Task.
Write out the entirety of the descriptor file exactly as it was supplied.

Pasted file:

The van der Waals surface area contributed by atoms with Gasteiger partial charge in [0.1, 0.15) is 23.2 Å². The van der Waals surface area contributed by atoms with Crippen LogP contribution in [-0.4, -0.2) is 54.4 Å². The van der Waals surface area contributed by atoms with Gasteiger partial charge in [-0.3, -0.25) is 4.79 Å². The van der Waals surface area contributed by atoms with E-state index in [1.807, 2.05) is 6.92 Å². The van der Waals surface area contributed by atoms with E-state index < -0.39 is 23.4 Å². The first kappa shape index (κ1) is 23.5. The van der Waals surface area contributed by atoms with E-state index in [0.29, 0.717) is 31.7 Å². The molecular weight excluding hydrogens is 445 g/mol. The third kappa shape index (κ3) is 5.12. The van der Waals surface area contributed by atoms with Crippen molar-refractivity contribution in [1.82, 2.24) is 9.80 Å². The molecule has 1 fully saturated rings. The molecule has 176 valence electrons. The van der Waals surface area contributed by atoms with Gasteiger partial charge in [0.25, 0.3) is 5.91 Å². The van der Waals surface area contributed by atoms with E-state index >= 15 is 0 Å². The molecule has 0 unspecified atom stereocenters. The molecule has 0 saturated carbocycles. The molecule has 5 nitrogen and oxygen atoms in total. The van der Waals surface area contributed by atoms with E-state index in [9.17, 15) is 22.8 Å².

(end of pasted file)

The van der Waals surface area contributed by atoms with Gasteiger partial charge in [0.1, 0.15) is 23.2 Å². The van der Waals surface area contributed by atoms with Crippen LogP contribution in [-0.4, -0.2) is 54.4 Å². The van der Waals surface area contributed by atoms with Gasteiger partial charge in [-0.3, -0.25) is 4.79 Å². The van der Waals surface area contributed by atoms with E-state index in [1.807, 2.05) is 6.92 Å². The van der Waals surface area contributed by atoms with E-state index < -0.39 is 23.4 Å². The first kappa shape index (κ1) is 23.5. The van der Waals surface area contributed by atoms with E-state index in [0.29, 0.717) is 31.7 Å². The molecular weight excluding hydrogens is 445 g/mol. The third kappa shape index (κ3) is 5.12. The van der Waals surface area contributed by atoms with Crippen molar-refractivity contribution in [1.82, 2.24) is 9.80 Å². The molecule has 1 fully saturated rings. The molecule has 176 valence electrons. The van der Waals surface area contributed by atoms with Gasteiger partial charge in [0.25, 0.3) is 5.91 Å². The van der Waals surface area contributed by atoms with E-state index >= 15 is 0 Å². The molecule has 0 unspecified atom stereocenters. The molecule has 0 saturated carbocycles. The molecule has 5 nitrogen and oxygen atoms in total. The van der Waals surface area contributed by atoms with E-state index in [9.17, 15) is 22.8 Å².